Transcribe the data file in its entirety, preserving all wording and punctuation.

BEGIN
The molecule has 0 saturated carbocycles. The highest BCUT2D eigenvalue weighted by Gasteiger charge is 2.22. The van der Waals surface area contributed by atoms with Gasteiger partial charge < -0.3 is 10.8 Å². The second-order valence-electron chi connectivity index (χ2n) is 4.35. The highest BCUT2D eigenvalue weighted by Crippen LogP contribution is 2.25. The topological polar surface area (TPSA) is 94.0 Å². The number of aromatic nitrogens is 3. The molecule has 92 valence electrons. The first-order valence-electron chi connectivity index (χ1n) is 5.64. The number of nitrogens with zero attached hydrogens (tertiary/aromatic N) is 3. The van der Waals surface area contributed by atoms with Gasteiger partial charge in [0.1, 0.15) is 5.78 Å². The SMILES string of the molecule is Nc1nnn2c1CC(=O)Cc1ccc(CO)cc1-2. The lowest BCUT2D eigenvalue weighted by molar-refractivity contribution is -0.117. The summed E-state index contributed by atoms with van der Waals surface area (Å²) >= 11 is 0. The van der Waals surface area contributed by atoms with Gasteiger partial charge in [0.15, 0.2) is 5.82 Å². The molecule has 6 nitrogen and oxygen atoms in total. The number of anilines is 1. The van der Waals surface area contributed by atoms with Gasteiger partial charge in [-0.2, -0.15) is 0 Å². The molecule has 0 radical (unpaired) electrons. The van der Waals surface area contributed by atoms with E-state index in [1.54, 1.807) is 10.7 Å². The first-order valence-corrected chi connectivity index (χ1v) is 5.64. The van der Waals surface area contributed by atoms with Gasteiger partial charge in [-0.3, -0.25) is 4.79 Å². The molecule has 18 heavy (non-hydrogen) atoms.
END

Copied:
The molecule has 0 saturated carbocycles. The highest BCUT2D eigenvalue weighted by Gasteiger charge is 2.22. The van der Waals surface area contributed by atoms with Gasteiger partial charge < -0.3 is 10.8 Å². The second-order valence-electron chi connectivity index (χ2n) is 4.35. The highest BCUT2D eigenvalue weighted by Crippen LogP contribution is 2.25. The topological polar surface area (TPSA) is 94.0 Å². The number of aromatic nitrogens is 3. The molecule has 92 valence electrons. The first-order valence-electron chi connectivity index (χ1n) is 5.64. The number of nitrogens with zero attached hydrogens (tertiary/aromatic N) is 3. The van der Waals surface area contributed by atoms with Gasteiger partial charge in [0.1, 0.15) is 5.78 Å². The SMILES string of the molecule is Nc1nnn2c1CC(=O)Cc1ccc(CO)cc1-2. The lowest BCUT2D eigenvalue weighted by molar-refractivity contribution is -0.117. The summed E-state index contributed by atoms with van der Waals surface area (Å²) >= 11 is 0. The van der Waals surface area contributed by atoms with Gasteiger partial charge in [0.15, 0.2) is 5.82 Å². The molecule has 6 nitrogen and oxygen atoms in total. The number of anilines is 1. The van der Waals surface area contributed by atoms with Gasteiger partial charge in [-0.2, -0.15) is 0 Å². The molecule has 0 radical (unpaired) electrons. The van der Waals surface area contributed by atoms with E-state index in [1.54, 1.807) is 10.7 Å². The first-order valence-corrected chi connectivity index (χ1v) is 5.64. The van der Waals surface area contributed by atoms with Gasteiger partial charge in [-0.3, -0.25) is 4.79 Å². The molecule has 18 heavy (non-hydrogen) atoms.